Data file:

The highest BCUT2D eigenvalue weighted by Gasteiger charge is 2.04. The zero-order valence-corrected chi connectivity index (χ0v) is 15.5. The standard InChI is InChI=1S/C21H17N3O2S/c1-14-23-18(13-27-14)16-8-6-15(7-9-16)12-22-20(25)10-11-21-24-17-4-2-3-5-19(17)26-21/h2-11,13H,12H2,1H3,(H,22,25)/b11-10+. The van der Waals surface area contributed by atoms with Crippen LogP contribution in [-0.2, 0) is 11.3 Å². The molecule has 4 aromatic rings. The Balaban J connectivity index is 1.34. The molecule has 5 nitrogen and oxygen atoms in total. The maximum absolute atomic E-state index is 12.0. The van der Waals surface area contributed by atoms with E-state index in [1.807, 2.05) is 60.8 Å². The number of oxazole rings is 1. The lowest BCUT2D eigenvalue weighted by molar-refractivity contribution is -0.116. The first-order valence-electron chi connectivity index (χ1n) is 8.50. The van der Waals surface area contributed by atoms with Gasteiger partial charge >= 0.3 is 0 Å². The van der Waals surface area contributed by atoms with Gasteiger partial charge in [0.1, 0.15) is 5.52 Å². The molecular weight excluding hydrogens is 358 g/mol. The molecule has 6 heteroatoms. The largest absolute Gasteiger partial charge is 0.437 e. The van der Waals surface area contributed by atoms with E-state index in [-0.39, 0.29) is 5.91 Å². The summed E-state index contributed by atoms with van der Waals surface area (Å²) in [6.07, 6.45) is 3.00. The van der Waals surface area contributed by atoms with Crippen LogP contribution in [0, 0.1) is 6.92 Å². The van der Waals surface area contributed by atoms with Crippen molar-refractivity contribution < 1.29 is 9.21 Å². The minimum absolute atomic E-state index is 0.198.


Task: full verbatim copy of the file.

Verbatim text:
The highest BCUT2D eigenvalue weighted by Gasteiger charge is 2.04. The zero-order valence-corrected chi connectivity index (χ0v) is 15.5. The standard InChI is InChI=1S/C21H17N3O2S/c1-14-23-18(13-27-14)16-8-6-15(7-9-16)12-22-20(25)10-11-21-24-17-4-2-3-5-19(17)26-21/h2-11,13H,12H2,1H3,(H,22,25)/b11-10+. The van der Waals surface area contributed by atoms with Crippen LogP contribution in [-0.2, 0) is 11.3 Å². The molecule has 4 aromatic rings. The Balaban J connectivity index is 1.34. The molecule has 5 nitrogen and oxygen atoms in total. The maximum absolute atomic E-state index is 12.0. The van der Waals surface area contributed by atoms with E-state index in [1.807, 2.05) is 60.8 Å². The number of oxazole rings is 1. The lowest BCUT2D eigenvalue weighted by molar-refractivity contribution is -0.116. The first-order valence-electron chi connectivity index (χ1n) is 8.50. The van der Waals surface area contributed by atoms with Gasteiger partial charge >= 0.3 is 0 Å². The van der Waals surface area contributed by atoms with Gasteiger partial charge in [0.1, 0.15) is 5.52 Å². The molecular weight excluding hydrogens is 358 g/mol. The molecule has 6 heteroatoms. The largest absolute Gasteiger partial charge is 0.437 e. The van der Waals surface area contributed by atoms with E-state index in [-0.39, 0.29) is 5.91 Å². The summed E-state index contributed by atoms with van der Waals surface area (Å²) in [6.07, 6.45) is 3.00. The van der Waals surface area contributed by atoms with Crippen LogP contribution in [0, 0.1) is 6.92 Å². The van der Waals surface area contributed by atoms with Crippen molar-refractivity contribution < 1.29 is 9.21 Å². The minimum absolute atomic E-state index is 0.198.